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How Will Automated TV Spend Grow?

August 24th, 2017   ||    by Charlene Weisler   ||    No Comments

Programmatic and automated TV spend is on the rise. Addressable TV spend will grow 65.8 percent—reaching $1.26 billion in revenue—according to a July 2017 eMarketer estimate. While this is still a small portion of the overall media spend, the robust growth forecast nevertheless indicates that addressable and audience-targeted media buying is becoming a force within the media ecosystem.

As technology continues to advance and even more datasets make their way into the buying and selling parlance, expect the growth to not only continue but also accelerate. But with increased competition from buying platforms, walled gardens of data, and technology that’s, well, always changing, how can addressable continue its impressive growth and amass a greater slice of the advertising pie?

Be Simple—Not Complex

One way for addressable TV to strengthen its market position is by making the purchasing cycle easy and real-time, essentially like the way digital is purchased. This simplicity will create a more seamless and satisfying purchasing experience for advertisers.

Ben Tatta, president and co-founder of media measurement and analytics firm 605, notes that the growth of automated TV spend “will be driven in the coming years by improved audience measurement, the ability to use data to more effectively target specific audiences, and the emergence of new applications.” Tatta explains that automated TV platforms should simplify the planning and buying process and “enhance the returns on a marketer’s investment across local and national markets.”

Definitely Outdo Digital

As platforms merge, who will emerge as the best in show? Since television remains the premier way for advertisers to effectively reach their target audiences with premium content, it seems likely that in a TV-digital merge, TV will retain its competitive advantage. Keith Petri, chief strategy officer at marketing technology company Screen6, agreed that the digitization of TV buying will benefit TV over digital media.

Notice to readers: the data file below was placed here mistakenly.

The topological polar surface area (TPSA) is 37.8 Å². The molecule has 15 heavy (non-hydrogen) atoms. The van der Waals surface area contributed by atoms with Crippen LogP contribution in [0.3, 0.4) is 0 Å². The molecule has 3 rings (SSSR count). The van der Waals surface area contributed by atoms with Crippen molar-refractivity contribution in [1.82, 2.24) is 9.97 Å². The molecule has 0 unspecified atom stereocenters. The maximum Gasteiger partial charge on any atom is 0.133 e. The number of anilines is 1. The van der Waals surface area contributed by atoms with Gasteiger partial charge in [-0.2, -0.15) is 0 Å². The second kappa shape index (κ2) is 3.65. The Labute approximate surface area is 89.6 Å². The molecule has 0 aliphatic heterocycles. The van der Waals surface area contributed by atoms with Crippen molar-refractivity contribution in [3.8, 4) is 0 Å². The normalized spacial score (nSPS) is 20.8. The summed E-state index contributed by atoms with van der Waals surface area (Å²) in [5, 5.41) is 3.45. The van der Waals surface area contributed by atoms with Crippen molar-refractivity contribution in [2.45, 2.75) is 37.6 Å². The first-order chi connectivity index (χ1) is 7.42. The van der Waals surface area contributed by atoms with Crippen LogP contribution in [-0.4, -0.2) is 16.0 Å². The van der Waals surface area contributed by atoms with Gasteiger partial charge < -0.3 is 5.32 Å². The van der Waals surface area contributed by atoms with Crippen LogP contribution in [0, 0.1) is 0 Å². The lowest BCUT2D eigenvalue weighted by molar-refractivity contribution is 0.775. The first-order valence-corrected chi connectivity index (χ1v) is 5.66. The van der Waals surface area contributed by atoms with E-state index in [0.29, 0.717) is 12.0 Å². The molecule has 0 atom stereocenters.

“With over $70 billion up for grabs—and a continuous shift in the media-mix modeling by some of the largest spenders—there’s a lot at stake,” Petri says. However, he asserts that “the innovation seen across desktop and digital is now expanding into the traditional linear TV market as the medium converts to digital delivery. Assuming a successful conversion, there should be a unique opportunity for TV advertising dollars to hang on to their market share.”

Be Accountable

But to stay ahead of the pack, addressable must also provide buyers with metrics that offer insights into return on ad spend and attribution, which some feel are not adequately addressed with television. With the digitization of TV, Petri explains, “there is now the opportunity to connect a digital set-top box identifier with conversion metrics such as in-store visitation rate, online transaction data, app downloads, and lead generation across tablets as second screens.” Because more first-party datasets can now theoretically be digitized and activated across all touch points, he adds, “it will allow for a clear understanding of a consumer’s path to conversion and better inform the allocation of marketing spend across these channels.”

In the end, TV’s best asset is the quality of its content. With hyper-targeted spots enabling advertisers to better take advantage of this quality, it’s no wonder automated TV buying is on such an upward trend.

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